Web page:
NYS Law Puts Patients’ Lives At Risk, Agudah Stresses Importance of Halachic Living Wills


end-of-lifeIn an ominous new development, New York State law has now vastly expanded the authority of health care providers to “pull the plug” on incapacitated patients – even to withhold from them food and water, thereby causing them to starve to death.Governor David Paterson has signed into law the Family Health Care Decisions Act, over the strong opposition of Agudath Israel of America and other groups who consider it an attack on patients’ rights and personal autonomy.

According to Rabbi Mordechai Biser, Associate General Counsel of Agudath Israel, the law, which the medical establishment promoted for 17 years, was designed in part for a beneficial purpose.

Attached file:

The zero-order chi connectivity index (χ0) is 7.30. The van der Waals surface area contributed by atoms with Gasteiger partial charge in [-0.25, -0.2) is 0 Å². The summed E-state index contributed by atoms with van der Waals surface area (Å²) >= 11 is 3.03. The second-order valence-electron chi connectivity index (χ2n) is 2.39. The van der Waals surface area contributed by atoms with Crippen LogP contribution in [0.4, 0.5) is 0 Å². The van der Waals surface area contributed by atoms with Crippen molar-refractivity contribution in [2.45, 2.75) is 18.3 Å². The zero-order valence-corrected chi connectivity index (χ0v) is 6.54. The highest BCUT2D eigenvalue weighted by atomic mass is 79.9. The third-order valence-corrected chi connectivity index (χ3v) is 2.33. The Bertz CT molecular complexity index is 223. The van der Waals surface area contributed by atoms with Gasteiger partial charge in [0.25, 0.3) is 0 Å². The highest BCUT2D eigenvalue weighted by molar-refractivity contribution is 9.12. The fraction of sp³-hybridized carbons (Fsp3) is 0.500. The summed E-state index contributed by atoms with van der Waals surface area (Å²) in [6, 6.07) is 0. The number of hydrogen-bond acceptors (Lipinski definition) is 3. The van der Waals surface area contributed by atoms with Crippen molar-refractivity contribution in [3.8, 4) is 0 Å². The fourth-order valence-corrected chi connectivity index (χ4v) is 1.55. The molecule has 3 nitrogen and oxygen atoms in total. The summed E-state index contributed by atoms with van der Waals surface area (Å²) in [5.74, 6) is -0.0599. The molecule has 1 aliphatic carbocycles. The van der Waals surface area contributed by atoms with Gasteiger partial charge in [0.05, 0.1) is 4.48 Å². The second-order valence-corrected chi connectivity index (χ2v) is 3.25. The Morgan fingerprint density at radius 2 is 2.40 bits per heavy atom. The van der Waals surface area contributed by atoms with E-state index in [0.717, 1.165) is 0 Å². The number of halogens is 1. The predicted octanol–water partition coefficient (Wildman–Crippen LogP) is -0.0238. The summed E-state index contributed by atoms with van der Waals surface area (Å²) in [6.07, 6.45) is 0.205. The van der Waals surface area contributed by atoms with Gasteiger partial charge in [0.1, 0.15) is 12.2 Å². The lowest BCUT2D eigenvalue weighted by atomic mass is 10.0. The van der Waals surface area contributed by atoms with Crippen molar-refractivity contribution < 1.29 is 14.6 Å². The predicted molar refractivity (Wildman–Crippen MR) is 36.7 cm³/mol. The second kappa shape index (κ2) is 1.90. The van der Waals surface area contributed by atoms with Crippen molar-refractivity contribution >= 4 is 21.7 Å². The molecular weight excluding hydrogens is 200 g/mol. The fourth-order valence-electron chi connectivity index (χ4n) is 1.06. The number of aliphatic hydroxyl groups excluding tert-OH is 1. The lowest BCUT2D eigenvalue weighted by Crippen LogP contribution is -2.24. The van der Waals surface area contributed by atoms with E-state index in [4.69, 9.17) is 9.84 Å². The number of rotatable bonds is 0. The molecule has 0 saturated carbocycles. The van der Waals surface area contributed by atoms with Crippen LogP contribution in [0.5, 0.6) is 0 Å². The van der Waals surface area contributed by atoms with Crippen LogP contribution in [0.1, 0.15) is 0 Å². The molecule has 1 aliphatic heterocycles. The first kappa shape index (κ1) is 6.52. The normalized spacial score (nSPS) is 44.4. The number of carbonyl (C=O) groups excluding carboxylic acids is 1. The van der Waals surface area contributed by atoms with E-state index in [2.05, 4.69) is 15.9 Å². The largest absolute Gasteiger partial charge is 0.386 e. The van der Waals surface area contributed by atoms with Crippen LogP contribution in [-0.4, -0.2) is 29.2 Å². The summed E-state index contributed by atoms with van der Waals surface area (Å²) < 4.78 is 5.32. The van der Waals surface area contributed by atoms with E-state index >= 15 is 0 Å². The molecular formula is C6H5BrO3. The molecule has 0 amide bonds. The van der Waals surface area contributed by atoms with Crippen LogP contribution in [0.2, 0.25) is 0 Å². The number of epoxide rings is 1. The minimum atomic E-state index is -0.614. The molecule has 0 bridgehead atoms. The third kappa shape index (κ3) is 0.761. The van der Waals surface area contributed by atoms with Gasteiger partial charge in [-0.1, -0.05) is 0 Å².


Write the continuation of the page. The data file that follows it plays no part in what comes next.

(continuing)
Until now, he explains, New York State law offered no mechanism for determining who should make health care decisions for an unconscious patient who did not designate anyone to make decisions should he or she be in such a state. That void did create problems, as evidenced by a case brought to Agudath Israel’s attention a year ago.

A New York hospital placed a “Do Not Resuscitate,” or DNR, order on an elderly Orthodox Jewish woman’s medical chart and then allegedly administered morphine to hasten her death, over the strong objections of her son, her primary caregiver. The hospital claimed that the woman had told its personnel that this was what she wanted. The son lacked the signed health care proxy that would have made him the decision-maker for his mother’s treatment, and the law did not identify who else should assume that role. And so the hospital simply dismissed the son’s protest.